18. I love to use my imagination at first. Then I don't mind knowing what the author sees to see if I was anywhere close to the author's vision.

    evamillien at gmail dot com

  19. I prefer my own imagination!

  20. I like it when the book cover has a great picture of what the character or characters should look like. I usually will go by that or my imagination based on the author's description.

  21. I like to not know until after I have finished the book.

  22. I don't know really. Now that I think of it I think I'd like to let my imagination go with the info in the book.
    I liked that excerpt.
    Lorimeehan 1 at aol dot com

  23. Hello Shannyn, so nice to "meet" you again on this blog. Since I realize that there are "different strokes for different folks," I tend to like to draw my own conclusions about the characters in a book. My likes and dislikes won't be the same as some other reader's likes and dislikes about the characters. The way the story is strung together matters a lot and I usually comment on that in a review, rather than whether I liked a character or not. If a story is written in a way that rivets me to the story, then I deem it good.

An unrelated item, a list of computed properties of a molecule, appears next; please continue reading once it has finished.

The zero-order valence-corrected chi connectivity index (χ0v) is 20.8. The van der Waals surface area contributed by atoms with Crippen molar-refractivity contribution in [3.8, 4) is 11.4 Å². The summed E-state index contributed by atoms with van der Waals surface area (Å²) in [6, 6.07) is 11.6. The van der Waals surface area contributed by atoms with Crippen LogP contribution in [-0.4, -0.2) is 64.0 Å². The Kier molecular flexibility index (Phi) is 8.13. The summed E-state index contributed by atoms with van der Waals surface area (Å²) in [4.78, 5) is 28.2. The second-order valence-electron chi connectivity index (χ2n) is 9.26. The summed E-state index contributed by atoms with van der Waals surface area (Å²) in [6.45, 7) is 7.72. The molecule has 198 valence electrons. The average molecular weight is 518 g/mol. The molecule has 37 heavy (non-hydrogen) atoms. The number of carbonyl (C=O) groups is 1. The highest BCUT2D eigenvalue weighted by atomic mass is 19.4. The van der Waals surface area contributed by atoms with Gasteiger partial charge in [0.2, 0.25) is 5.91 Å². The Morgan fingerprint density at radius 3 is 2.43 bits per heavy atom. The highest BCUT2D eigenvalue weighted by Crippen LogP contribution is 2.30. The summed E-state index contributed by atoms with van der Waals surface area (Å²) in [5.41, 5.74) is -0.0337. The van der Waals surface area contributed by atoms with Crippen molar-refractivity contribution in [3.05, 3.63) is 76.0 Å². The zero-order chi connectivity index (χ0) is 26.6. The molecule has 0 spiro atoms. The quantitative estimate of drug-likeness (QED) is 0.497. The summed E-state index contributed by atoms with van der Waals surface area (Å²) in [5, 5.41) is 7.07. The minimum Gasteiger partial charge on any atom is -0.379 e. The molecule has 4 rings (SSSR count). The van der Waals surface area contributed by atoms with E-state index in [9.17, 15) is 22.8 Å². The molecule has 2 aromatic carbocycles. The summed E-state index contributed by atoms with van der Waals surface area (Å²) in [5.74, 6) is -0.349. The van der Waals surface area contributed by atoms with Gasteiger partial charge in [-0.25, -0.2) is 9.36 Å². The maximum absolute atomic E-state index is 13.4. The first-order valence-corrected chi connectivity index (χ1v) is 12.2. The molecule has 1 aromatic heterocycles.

24. Holy snap!!! Indy's pregnant? Wow...

    I LOVE seeing how the author views her characters... It helps me out a lot.

    1. "Holy snap!!" *snort* thanks for the laugh -- love that response

  25. Hmm...I like it left to my imagination.
    Thanks :-)

    lorih824 at yahoo dot com

  26. I like seeing how the author sees the characters.

    JessieL62 AT comcast DOT net

  27. I like know how the author envisions the character, but it is fun to add a little of my own thoughts about the characters...

  28. This comment has been removed by the author.

  29. I like to know how the author envisions the character.
    Thanks for the chance to win!
    natasha_donohoo_8 at hotmail dot com

  30. I like to read how the author sees his/her characters since it is interesting to get their perspective.

    1. I forgot the email - mce1011 AT aol DOT com

  31. A general description is good and helps me, but when the author shows me a picture of an actor or model, it kind of ruins it a bit for me, because I like to use my imagination.


  32. I usually go with my imagination, although I do like when they are described.